Producing a dominant campaign, baseball posted a 22-2 record as it won its fourth straight state Prep A title. Andy Blake, McGwire Tuffy, Jack Erbeck, Blaney Soper, and Danny Melnick were among the stars for the talented squad, which also advanced to the MCT semis under the leadership of coach Tom Monfiletto.
Devon Cowan, Grant Hansen, and Trevor Deubner sparked the attack while defender Jack Ruddy and goalie Gabe Craven anchored the defense as boys’ lacrosse enjoyed another big season. Coach MV Whitlow guided the Raiders to a second straight state Prep A title and a 12-3 record.
Junior transfer Ally Cowan gave the girls’ lacrosse team a lift, scoring 57 goals to establish herself as the team’s go-to finisher. Coach Rachel Hickey guided the Raiders to a 5-9 mark in her debut season at the helm of the program.
Shortstop Gigi Venizelos and center fielder Abby Zucatti enjoyed outstanding seasons with the bat and glove for softball. Coach Kathy Quirk guided her team to a 9-6 record and a trip to the state Prep A semis.
Star running back Ian Franzoni produced a huge senior campaign for football, rushing for 1,178 yards and 12 touchdowns. Coach Todd Smith’s team went 5-2 in games it played, picking up two other wins by forfeit.
Harry Carter emerged as a star for the cross country program under the tutelage of new head coach Kurt Wayton. Sophomore Carter placed 11th at the Mercer County Championships and third at the state Prep A championship meet.
Wayton’s boys’ team placed eighth at the county meet and fifth at the Prep A competition.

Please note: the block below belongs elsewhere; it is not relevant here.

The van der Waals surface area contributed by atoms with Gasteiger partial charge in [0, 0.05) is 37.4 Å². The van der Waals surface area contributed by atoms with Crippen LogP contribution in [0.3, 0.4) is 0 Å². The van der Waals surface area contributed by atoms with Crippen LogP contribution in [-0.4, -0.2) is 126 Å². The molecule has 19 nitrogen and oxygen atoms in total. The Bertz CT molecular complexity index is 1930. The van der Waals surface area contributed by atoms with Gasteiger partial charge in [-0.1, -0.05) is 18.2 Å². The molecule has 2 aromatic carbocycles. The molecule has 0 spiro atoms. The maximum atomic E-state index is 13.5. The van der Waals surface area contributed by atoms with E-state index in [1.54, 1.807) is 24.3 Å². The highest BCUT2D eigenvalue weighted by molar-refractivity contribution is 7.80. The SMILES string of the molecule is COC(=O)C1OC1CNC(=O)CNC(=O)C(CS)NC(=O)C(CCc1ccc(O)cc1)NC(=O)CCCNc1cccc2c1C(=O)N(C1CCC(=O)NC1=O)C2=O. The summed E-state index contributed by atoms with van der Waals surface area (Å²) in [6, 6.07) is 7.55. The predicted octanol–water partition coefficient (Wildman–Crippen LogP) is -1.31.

Goalie Alex Donahue, midfielder Tishe Olaleye, and defender Brian Spencer earned All-Prep A honors for boys’ soccer. Coach Pat Quirk guided his squad to the Prep A semis and the MCT quarterfinals on the way to a 6-10-3 record.
Senior midfielder Nicole Angelini and senior Hannah Cavanaugh both enjoyed a superb final campaign for girls’ soccer, earning All-Prep A honors. Coach Jenn Barrett led the Raiders to a 5-11 record in her first season at the helm of the program.
Led by seniors Gabby Samano, Emily Albanese, Emma Caforio, and Catherine Argiriou, field hockey stuck together after an 0-9 start, coming up with some wins down the stretch. Coach Tracey Arndt’s squad ended up at 3-15 in her first campaign guiding the Raiders.
FOUR OF A KIND: Players on the Princeton Day School boys’ lacrosse team celebrate after they rallied to defeat Notre Dame 7-6 in the Mercer County Tournament championship game in May. It marked the fourth straight MCT title for PDS, which ended the spring with a 13-3 record. (Photo by Frank Wojciechowski)
A trio of senior stars, Coby Auslander, Ty Eastman, and Chip Hamlett, came up big for Princeton Day School boys’ hockey. Their production and leadership helped coach Scott Bertoli’s club go 14-12-1 and make the semis of the Mid-Atlantic Hockey League (MAHL) tournament.
Julie Patterson enjoyed an impressive final season for girls’ hockey, leading the Panthers with 37 points on 25 goals and 12 assists. Coach Lorna Cook led the squad to a 12-12 record. She later stepped away from the program and was succeeded by John Ritchie.
David “Diggy” Coit and Freddy Young Jr. formed a potent one-two punch in the backcourt for boys’ basketball. Coach Doug Davis guided PDS to a 12-13 record and a spot in the state Prep B semis in his debut season at the helm of the program.